Was it possible my wearing leggings could cause a man, other than my husband, to think lustfully about my body? I asked my husband his thoughts on the matter when he got home. I appreciated his honesty when he told me, “yeah, when I walk into a place and there are women wearing yoga pants everywhere, it’s hard to not look. I try not to, but it’s not easy.”
Sure, if a man wants to look, they are going to look, but why entice them? Is it possible that the thin, form-fitting yoga pants or leggings could make a married (or single) man look at a woman in a way he should only look at his wife?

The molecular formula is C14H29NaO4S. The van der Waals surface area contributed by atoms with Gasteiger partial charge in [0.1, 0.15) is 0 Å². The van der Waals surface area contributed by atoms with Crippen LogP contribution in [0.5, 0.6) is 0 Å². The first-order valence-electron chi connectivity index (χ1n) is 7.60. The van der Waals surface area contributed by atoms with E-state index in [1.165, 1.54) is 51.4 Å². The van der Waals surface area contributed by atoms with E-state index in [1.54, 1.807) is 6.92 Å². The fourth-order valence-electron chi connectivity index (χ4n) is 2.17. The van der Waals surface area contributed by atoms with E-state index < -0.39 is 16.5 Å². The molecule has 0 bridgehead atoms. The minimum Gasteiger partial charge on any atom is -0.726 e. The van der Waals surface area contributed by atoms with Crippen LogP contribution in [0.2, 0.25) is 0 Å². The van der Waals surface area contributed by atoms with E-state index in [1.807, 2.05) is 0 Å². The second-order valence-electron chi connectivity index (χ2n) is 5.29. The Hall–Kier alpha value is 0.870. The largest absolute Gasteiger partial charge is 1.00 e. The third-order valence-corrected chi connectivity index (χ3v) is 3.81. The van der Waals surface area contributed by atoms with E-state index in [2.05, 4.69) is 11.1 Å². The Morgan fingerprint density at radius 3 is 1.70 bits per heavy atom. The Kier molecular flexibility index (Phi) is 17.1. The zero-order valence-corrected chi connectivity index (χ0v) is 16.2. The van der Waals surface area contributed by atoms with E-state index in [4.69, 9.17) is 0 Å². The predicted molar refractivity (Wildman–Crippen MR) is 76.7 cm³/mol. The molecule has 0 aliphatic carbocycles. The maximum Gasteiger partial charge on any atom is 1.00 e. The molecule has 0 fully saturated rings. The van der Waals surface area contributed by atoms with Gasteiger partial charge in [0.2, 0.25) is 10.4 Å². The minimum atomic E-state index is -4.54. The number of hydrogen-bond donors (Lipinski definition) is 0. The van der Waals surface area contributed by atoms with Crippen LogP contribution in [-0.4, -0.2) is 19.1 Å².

While Partridge deserves to be commended for going against the grain and doing the right thing, her level of denial here is breathtaking. She had no idea that these pants showed off everything and therefore caused men to notice her. She didn’t stop wearing them to repent of her own sin of desiring inappropriate sexual attention, she merely wants to avoid tempting those dirty men into sinning. Interestingly though in her follow on post she notes that other women do indeed wear leggings to get sexual attention (emphasis mine):
…To men, the clearer the woman’s form to their eyes, the more sexually stimulated they are. In my opinion, this is also one of the reasons why leggings have become so popular. Women have naturally noticed more male eyes in their direction when wearing form-fitting leggings. This has reinforced their choice to wear them more often. At the biological level, this is normal…